Way of the Warrior
According to the groovy talking skull in the opening FMV sequence, a group known as the “Kthundra monks” holds a fighting tournament once every century in their mountain fortress. For the tournament, this strange group (who happen to be descendants of dragons) brings together the world’s greatest warriors to engage in a fighting competition, with the winner’s name being added to the mystic “Book of Warriors” (which looks a lot like the Evil Dead’s “Necronomicon“).
While that premise is vaguely interesting, when it comes to fighting games, who really cares about deep plotlines? Everyone just wants to know if the ass-kicking factor is any good, right? With Way of the Warrior it is, at least a little bit…
Truth be told, I probably shouldn’t be giving this game too favorable of a review. I mean, the characters are goofy, it’s not original in any way, and the play control is absolutely horrible (although this can be attributed to the awfully clunky and stiff 3DO controllers). However, even with those negatives in mind, I still happen to like this game. I guess it’s just one of those guilty gaming pleasures that defies all reasonable and logical explanations.
For the uninitiated, Way of the Warrior is basically a Mortal Kombat wannabe. Just like MK, everything from “Fatalities” to digitized character graphics is included. The characters of WotW and MK are quite similar, as are their moves and fatalities. If you’ve played any of the MK games, you won’t find anything new here in terms of gameplay or design that you haven’t seen before, except perhaps for one thing: presentation.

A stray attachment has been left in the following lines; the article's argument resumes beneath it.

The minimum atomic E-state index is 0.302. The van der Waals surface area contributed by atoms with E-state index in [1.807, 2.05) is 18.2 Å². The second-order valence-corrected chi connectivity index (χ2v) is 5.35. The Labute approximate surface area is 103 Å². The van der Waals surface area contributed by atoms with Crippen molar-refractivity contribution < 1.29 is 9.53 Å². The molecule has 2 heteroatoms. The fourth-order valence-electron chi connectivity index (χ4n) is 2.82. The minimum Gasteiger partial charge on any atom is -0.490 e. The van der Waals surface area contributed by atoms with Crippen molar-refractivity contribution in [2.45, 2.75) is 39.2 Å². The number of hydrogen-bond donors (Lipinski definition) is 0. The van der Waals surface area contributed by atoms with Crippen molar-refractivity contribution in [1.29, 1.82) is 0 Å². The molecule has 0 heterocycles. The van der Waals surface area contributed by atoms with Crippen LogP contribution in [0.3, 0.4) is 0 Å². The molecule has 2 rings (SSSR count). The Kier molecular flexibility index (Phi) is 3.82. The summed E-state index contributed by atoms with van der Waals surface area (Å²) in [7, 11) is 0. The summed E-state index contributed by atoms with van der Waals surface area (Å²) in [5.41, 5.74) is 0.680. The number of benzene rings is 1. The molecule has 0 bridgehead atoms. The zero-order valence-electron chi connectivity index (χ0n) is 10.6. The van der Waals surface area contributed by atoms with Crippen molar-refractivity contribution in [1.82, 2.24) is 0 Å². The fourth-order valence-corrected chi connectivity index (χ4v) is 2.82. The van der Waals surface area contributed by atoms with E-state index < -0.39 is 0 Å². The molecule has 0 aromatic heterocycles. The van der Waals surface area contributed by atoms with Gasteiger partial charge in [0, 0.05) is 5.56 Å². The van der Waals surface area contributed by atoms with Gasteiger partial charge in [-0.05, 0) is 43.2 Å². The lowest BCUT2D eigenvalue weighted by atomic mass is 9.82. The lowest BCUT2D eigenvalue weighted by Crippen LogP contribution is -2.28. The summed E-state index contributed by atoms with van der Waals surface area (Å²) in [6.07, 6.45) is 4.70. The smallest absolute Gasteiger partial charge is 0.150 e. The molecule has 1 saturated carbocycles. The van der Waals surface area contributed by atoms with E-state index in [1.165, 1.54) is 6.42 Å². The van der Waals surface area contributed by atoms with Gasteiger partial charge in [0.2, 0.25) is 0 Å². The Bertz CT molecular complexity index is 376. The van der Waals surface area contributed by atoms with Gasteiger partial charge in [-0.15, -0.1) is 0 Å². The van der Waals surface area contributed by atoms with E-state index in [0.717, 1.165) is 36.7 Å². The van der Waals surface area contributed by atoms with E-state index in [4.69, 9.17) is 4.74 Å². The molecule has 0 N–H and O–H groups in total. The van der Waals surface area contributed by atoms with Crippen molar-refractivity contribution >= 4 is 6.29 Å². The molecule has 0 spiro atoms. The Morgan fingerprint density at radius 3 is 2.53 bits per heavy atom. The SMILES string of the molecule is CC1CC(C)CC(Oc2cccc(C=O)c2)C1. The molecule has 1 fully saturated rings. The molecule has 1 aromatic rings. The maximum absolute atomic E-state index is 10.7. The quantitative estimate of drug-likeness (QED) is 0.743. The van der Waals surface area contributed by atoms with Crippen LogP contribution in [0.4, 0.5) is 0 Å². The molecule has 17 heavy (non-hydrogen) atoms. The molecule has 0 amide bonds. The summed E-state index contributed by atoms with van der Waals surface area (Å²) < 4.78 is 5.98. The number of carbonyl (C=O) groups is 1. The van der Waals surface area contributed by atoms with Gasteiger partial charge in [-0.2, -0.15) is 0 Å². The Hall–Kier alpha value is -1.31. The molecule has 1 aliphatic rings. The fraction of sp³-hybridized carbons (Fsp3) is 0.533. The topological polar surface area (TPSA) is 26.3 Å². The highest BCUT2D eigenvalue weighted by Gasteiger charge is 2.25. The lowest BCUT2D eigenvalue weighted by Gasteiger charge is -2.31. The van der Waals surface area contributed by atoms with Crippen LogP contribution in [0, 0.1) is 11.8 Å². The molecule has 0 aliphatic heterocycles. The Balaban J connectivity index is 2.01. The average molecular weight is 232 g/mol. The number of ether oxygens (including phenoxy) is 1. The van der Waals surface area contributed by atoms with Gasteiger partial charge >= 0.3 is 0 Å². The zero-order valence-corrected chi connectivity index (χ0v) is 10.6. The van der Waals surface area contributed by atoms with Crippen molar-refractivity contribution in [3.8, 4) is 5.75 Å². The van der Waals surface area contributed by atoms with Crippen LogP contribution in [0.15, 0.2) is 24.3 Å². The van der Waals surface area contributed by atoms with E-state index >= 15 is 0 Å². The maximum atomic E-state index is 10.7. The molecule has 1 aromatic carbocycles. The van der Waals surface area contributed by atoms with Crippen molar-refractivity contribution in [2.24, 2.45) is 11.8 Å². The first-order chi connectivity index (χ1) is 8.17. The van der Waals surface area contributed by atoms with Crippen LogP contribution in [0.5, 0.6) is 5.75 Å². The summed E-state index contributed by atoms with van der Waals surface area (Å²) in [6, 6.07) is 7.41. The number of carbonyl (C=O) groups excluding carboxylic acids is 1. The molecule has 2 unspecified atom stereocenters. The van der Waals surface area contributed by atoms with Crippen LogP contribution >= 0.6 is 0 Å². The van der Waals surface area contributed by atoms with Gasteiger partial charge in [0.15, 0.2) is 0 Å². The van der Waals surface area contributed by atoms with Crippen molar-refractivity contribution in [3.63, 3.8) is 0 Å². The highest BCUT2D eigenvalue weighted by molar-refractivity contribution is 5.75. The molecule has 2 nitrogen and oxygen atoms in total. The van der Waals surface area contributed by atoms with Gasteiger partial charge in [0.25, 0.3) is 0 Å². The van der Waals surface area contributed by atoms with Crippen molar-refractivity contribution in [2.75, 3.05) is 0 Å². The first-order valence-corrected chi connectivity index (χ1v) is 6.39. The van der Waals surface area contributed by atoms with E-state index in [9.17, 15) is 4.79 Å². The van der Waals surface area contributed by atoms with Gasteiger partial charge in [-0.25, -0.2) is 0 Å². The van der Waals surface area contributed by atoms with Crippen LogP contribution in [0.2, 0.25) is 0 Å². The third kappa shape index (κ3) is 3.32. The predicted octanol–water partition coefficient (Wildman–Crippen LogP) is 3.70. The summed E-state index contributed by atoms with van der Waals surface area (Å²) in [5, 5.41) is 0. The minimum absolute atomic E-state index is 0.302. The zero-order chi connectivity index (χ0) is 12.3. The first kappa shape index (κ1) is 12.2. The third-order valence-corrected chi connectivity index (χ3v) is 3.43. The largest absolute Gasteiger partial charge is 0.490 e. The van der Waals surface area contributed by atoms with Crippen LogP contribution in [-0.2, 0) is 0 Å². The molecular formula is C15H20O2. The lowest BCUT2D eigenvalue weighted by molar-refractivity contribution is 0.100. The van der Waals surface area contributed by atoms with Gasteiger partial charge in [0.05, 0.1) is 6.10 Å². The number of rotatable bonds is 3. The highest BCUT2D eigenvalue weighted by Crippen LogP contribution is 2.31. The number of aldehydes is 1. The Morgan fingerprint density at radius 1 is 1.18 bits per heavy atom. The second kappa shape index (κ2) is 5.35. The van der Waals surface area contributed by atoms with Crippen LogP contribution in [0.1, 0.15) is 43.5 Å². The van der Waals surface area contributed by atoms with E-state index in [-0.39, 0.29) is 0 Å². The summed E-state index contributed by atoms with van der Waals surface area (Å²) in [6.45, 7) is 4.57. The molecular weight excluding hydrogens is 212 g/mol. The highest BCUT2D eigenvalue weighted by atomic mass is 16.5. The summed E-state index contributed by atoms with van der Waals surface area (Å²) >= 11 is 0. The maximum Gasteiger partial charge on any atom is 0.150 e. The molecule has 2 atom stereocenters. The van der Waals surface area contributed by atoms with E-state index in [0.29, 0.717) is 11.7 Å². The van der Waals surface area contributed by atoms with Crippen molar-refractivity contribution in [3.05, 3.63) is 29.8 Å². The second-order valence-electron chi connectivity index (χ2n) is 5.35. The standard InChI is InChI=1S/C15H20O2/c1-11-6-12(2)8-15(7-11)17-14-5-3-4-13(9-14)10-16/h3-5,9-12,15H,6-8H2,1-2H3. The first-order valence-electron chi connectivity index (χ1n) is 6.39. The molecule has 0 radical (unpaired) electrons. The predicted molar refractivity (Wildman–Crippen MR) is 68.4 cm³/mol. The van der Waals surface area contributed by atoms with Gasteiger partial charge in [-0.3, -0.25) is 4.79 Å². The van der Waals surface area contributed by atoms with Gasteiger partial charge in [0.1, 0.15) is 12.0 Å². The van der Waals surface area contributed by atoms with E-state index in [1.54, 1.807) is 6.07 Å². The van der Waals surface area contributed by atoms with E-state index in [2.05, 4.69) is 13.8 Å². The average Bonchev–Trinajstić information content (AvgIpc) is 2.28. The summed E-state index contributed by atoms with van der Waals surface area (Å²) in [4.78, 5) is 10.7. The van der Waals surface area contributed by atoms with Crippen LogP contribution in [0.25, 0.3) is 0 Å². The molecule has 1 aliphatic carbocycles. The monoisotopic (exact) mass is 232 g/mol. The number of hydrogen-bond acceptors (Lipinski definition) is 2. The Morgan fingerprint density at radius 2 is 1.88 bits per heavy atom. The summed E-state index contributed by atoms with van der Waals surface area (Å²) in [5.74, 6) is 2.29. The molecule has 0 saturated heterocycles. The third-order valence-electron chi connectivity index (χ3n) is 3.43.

The graphics and audio of WotW are all top-notch. Seriously, this is one damn good looking (and sounding) game. All of the levels are very detailed and interesting (with cool Samurai Shodown-style in & out zooming), and the soundtrack kicks a whole lot of ass. In fact, the soundtrack is comprised entirely of songs from the White Zombie album, La Sexorcisto: Devil Music Volume One. Not only do these tunes rock, but they go extremely well with a game of this type.
For what WotW lacks in originality and control, it more than makes up for in its spectacular presentation. When you also consider its huge amount of character moves, fatalities, secret characters and stages, the replay value is quite high. If you own a 3DO and you’re a fan of the fighting genre, you’d be well advised to pick up a copy of this game. While not a stellar title, Way of the Warrior is most certainly one of the 3DO’s finer points and is quite indicative of the unrealized promise that the system had.